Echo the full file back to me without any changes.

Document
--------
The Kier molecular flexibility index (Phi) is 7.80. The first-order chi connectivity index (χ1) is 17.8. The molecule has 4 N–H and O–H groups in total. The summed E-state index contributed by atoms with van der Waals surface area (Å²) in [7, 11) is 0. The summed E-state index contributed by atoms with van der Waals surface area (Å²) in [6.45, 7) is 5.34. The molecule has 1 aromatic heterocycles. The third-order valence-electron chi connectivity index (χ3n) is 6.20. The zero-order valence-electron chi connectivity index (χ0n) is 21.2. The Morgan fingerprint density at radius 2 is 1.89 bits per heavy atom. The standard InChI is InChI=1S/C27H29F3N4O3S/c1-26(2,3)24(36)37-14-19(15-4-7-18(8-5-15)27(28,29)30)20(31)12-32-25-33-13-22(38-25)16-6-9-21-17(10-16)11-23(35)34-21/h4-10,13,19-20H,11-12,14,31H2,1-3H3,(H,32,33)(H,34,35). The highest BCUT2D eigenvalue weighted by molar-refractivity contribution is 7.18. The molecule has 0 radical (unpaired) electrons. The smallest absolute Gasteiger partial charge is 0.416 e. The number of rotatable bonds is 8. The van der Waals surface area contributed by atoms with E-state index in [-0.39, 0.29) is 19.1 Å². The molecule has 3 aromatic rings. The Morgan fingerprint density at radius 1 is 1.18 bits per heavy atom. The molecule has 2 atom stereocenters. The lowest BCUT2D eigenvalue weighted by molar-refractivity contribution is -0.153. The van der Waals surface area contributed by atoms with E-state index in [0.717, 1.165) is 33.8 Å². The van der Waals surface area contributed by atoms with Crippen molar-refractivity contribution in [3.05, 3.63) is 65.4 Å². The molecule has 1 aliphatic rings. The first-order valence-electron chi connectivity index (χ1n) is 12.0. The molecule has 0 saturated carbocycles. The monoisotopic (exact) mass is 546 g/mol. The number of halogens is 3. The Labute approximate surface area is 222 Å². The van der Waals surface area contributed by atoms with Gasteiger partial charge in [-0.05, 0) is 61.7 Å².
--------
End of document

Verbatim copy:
The Kier molecular flexibility index (Phi) is 7.80. The first-order chi connectivity index (χ1) is 17.8. The molecule has 4 N–H and O–H groups in total. The summed E-state index contributed by atoms with van der Waals surface area (Å²) in [7, 11) is 0. The summed E-state index contributed by atoms with van der Waals surface area (Å²) in [6.45, 7) is 5.34. The molecule has 1 aromatic heterocycles. The third-order valence-electron chi connectivity index (χ3n) is 6.20. The zero-order valence-electron chi connectivity index (χ0n) is 21.2. The Morgan fingerprint density at radius 2 is 1.89 bits per heavy atom. The standard InChI is InChI=1S/C27H29F3N4O3S/c1-26(2,3)24(36)37-14-19(15-4-7-18(8-5-15)27(28,29)30)20(31)12-32-25-33-13-22(38-25)16-6-9-21-17(10-16)11-23(35)34-21/h4-10,13,19-20H,11-12,14,31H2,1-3H3,(H,32,33)(H,34,35). The highest BCUT2D eigenvalue weighted by molar-refractivity contribution is 7.18. The molecule has 0 radical (unpaired) electrons. The smallest absolute Gasteiger partial charge is 0.416 e. The number of rotatable bonds is 8. The van der Waals surface area contributed by atoms with E-state index in [-0.39, 0.29) is 19.1 Å². The molecule has 3 aromatic rings. The Morgan fingerprint density at radius 1 is 1.18 bits per heavy atom. The molecule has 2 atom stereocenters. The lowest BCUT2D eigenvalue weighted by molar-refractivity contribution is -0.153. The van der Waals surface area contributed by atoms with E-state index in [0.717, 1.165) is 33.8 Å². The van der Waals surface area contributed by atoms with Crippen molar-refractivity contribution in [3.05, 3.63) is 65.4 Å². The molecule has 1 aliphatic rings. The first-order valence-electron chi connectivity index (χ1n) is 12.0. The molecule has 0 saturated carbocycles. The monoisotopic (exact) mass is 546 g/mol. The number of halogens is 3. The Labute approximate surface area is 222 Å². The van der Waals surface area contributed by atoms with Gasteiger partial charge in [-0.05, 0) is 61.7 Å².